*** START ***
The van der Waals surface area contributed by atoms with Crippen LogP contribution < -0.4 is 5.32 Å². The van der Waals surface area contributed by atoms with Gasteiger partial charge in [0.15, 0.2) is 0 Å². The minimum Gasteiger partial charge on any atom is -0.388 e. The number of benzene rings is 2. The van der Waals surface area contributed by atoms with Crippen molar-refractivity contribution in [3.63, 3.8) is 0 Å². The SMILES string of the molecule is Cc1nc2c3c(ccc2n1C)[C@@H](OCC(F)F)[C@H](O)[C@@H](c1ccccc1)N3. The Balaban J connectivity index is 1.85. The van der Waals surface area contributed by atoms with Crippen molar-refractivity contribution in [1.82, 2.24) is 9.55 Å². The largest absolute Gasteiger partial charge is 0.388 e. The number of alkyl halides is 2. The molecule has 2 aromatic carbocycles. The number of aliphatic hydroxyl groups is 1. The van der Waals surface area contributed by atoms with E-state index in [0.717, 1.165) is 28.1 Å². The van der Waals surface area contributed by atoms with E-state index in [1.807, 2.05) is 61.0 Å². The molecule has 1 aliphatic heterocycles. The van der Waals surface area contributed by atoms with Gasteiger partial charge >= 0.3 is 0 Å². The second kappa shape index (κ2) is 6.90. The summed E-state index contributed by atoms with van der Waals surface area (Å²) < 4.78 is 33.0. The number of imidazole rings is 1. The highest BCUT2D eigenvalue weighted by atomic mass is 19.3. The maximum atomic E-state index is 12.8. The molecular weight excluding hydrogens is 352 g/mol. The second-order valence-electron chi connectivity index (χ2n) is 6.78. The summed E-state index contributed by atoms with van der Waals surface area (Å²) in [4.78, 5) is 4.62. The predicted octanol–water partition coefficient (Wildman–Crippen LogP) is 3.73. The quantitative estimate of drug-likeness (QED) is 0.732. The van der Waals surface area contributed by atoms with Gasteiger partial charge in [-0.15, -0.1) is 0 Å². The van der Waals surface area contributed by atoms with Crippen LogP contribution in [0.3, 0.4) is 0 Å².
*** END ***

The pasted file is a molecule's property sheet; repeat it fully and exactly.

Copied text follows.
The van der Waals surface area contributed by atoms with Crippen LogP contribution < -0.4 is 5.32 Å². The van der Waals surface area contributed by atoms with Gasteiger partial charge in [0.15, 0.2) is 0 Å². The minimum Gasteiger partial charge on any atom is -0.388 e. The number of benzene rings is 2. The van der Waals surface area contributed by atoms with Crippen molar-refractivity contribution in [3.63, 3.8) is 0 Å². The SMILES string of the molecule is Cc1nc2c3c(ccc2n1C)[C@@H](OCC(F)F)[C@H](O)[C@@H](c1ccccc1)N3. The Balaban J connectivity index is 1.85. The van der Waals surface area contributed by atoms with Crippen molar-refractivity contribution in [1.82, 2.24) is 9.55 Å². The largest absolute Gasteiger partial charge is 0.388 e. The number of alkyl halides is 2. The molecule has 2 aromatic carbocycles. The number of aliphatic hydroxyl groups is 1. The van der Waals surface area contributed by atoms with E-state index in [0.717, 1.165) is 28.1 Å². The van der Waals surface area contributed by atoms with E-state index in [1.807, 2.05) is 61.0 Å². The molecule has 1 aliphatic heterocycles. The van der Waals surface area contributed by atoms with Gasteiger partial charge >= 0.3 is 0 Å². The second kappa shape index (κ2) is 6.90. The summed E-state index contributed by atoms with van der Waals surface area (Å²) < 4.78 is 33.0. The number of imidazole rings is 1. The highest BCUT2D eigenvalue weighted by atomic mass is 19.3. The maximum atomic E-state index is 12.8. The molecular weight excluding hydrogens is 352 g/mol. The second-order valence-electron chi connectivity index (χ2n) is 6.78. The summed E-state index contributed by atoms with van der Waals surface area (Å²) in [4.78, 5) is 4.62. The predicted octanol–water partition coefficient (Wildman–Crippen LogP) is 3.73. The quantitative estimate of drug-likeness (QED) is 0.732. The van der Waals surface area contributed by atoms with Gasteiger partial charge in [-0.15, -0.1) is 0 Å². The van der Waals surface area contributed by atoms with Crippen LogP contribution in [0.3, 0.4) is 0 Å².